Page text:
Can goldfish live in a tropical tank?

You may own a goldfish and be wondering if you could house it with tropical fish, or you may own a tropical tank and like the idea of having goldfish swimming around with your community fish.

But is this possible, should it be done, and are there any risks involved when keeping goldfish in a tropical tank?

Can goldfish live in a heated tank?

Goldfish can definitely live in a heated aquarium – they are suited to both warm and cold weather.

However, goldfish are better suited to the cold than they are to tropical temperatures, and they have their limits.

  • For this reason, we recommend against keeping goldfish over 26C / 79F for prolonged periods of time.

While goldfish can live at these high temperatures, it changes their metabolism, behaviour and reduces their lifespan. It can create a few problems for the goldfish and the other tank inhabitants.

What do high temperatures do to goldfish?

All fish have a metabolism that is influenced by the temperature of the water around them. 

What this means is that the warmer it gets, the faster the metabolism of the fish, the colder it gets and the slower the metabolic rate.

Having a faster metabolism changes goldfish behaviour and body functions in a number of ways.

Biology in warmer water

The first thing that changes is the goldfish begin to consume energy much faster and will burn off fat quickly. You may notice your goldfish appear slimmer when kept in warmer waters and this is true, they will lose weight faster.

This means that your goldfish will want to eat more and will require extra feeding in a tropical tank.

The fish’s bodily processes will all speed up, meaning your fish will digest food quicker, go to the bathroom a lot more often and move around much more. They will even be quicker thinking and much more alert too.

The increased energy use also means that your goldfish will grow much faster in warmer water and can reach monstrous sizes in a very short amount of time, especially if kept at those higher temps around 26C – 27C or 78F – 82F.

The increased growth will quicken the lifespan of the fish too, allowing it to reach sexual maturity much quicker, but the fish will not live as long.

yellow and blue fish in water photo

Behaviour in warmer water

Due to their changes in physiology, the goldfish’s behaviour is often also affected by warm temperatures.

Goldfish are usually placid animals; they are peaceful in nature, docile and ambivalent of things around them.

However, in warmer temperatures, this can change and what was once a peaceful fish can become aggressive, boisterous, destructive and even seem mean spirited.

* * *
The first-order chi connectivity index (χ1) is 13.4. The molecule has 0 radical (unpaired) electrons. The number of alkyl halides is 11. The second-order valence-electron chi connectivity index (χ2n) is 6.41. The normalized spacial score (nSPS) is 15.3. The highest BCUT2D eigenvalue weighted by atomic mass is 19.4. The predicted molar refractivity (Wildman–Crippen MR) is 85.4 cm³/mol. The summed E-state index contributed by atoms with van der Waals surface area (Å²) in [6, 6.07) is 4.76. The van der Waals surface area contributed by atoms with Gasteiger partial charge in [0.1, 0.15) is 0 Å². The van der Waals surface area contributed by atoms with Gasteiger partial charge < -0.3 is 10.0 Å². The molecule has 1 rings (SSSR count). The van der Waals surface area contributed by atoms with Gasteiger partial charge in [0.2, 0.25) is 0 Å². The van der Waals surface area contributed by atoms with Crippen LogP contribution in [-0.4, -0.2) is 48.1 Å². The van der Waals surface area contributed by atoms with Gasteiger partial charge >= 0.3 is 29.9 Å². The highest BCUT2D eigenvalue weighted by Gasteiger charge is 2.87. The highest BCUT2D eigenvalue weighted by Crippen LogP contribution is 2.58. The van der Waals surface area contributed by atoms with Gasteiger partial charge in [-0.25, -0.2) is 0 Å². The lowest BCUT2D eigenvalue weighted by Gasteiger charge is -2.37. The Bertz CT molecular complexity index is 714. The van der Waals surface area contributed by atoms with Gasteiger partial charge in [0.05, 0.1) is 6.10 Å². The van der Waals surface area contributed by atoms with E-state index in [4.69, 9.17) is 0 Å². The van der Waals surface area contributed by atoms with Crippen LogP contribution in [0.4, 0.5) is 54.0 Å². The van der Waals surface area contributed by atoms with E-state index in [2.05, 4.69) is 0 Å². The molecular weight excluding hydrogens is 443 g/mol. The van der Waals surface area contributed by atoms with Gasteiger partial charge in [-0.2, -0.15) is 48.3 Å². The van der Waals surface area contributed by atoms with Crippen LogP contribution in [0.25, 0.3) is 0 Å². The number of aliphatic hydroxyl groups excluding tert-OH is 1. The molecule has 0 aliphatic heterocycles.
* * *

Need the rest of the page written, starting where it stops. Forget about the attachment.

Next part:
All fish can become aggressive when conditions are wrong or if they feel uncomfortable, and this is exactly the case with goldfish.

If kept above 26C / 78F for a long period, goldfish can become irritable and much like us humans when we are stressed, they can become short tempered and impatient.

In a tropical tank setting, it is not uncommon to see your goldfish fin nipping, headbutting or even grabbing hold of their fellow tankmates.

The fish may also glass surf as a sign of distress and will uproot plants much more frequently if they are too warm for too long.

Their increased hunger also results in them being more opportunistic, often tearing up and eating plantlife, eating small animals like baby snails, eggs, shrimp and even smaller fish!

Risks of keeping goldfish in a tropical tank

Goldfish and Prussian Carp are fish of the river – this means they are accustomed to fast moving, oxygen rich waters with low organic nutrients but high mineral content from the rocks and mountains.

This water is cold throughout most of the year, which helps it better absorb oxygen and maintain an alkali pH above 7.0.

Naturally as water becomes warmer, it cannot hold as much oxygen and so more Co2 dissolves into the water body, and this causes the pH to drop. 

As the pH lowers, the water becomes more acidic, and means it is even harder again for oxygen to dissolve.

Low pH, low oxygen and warm water are the three things goldfish aren’t adapted to be resistant against, and so overtime, exposure to these conditions causes irritation, stress and discomfort.

The lower oxygen is perhaps of most threat to the goldfish’s health when keeping them in a heated tank. We always recommend adding an airstone, especially if you keep your tank above average room temperature.

Goldfish metabolism in warmer temperatures

The increase in metabolism also means your goldfish will need to be fed more often, which means more waste and more ammonia.

Keep testing your water and keep on top of weekly water changes to avoid a surge in ammonia and nitrites.

This hunger may also push your goldfish to become more boisterous, more aggressive and more destructive towards plants and their tankmates, so keep a close eye on behaviour.

As mentioned, the warm water also speeds up the lifespan of goldfish, meaning they may end up outgrowing your tank much quicker if kept warm.

Benefits of keeping goldfish in tropical tank

Despite the downsides of keeping goldfish at warmer temperatures, there are actually some hidden benefits to it. One of these is the way it affects digestion.

In warmer temperatures, fish find protein easier to digest and their bowels will pass food much faster, reducing the risk of congestion and bloat.

Fancy goldfish actually do a lot better in warmer temperatures because of this, since it assists their cramped digestive system in processing bowel movements.

The increased growth also helps young goldfish out a lot, as it can get them out of the fry stage quickly which is when they are most vulnerable and when mortality is high.

Photo of giant danio

Can tropical fish be kept with goldfish?

Yes, absolutely, many tropical fish can live with goldfish – some do particularly well with them, but others do not.

Recognising which fish do better with them is key to keeping a successful community tank.

We actually have a more in depth guide on this, with a list of which fish make good community tank mates for goldfish.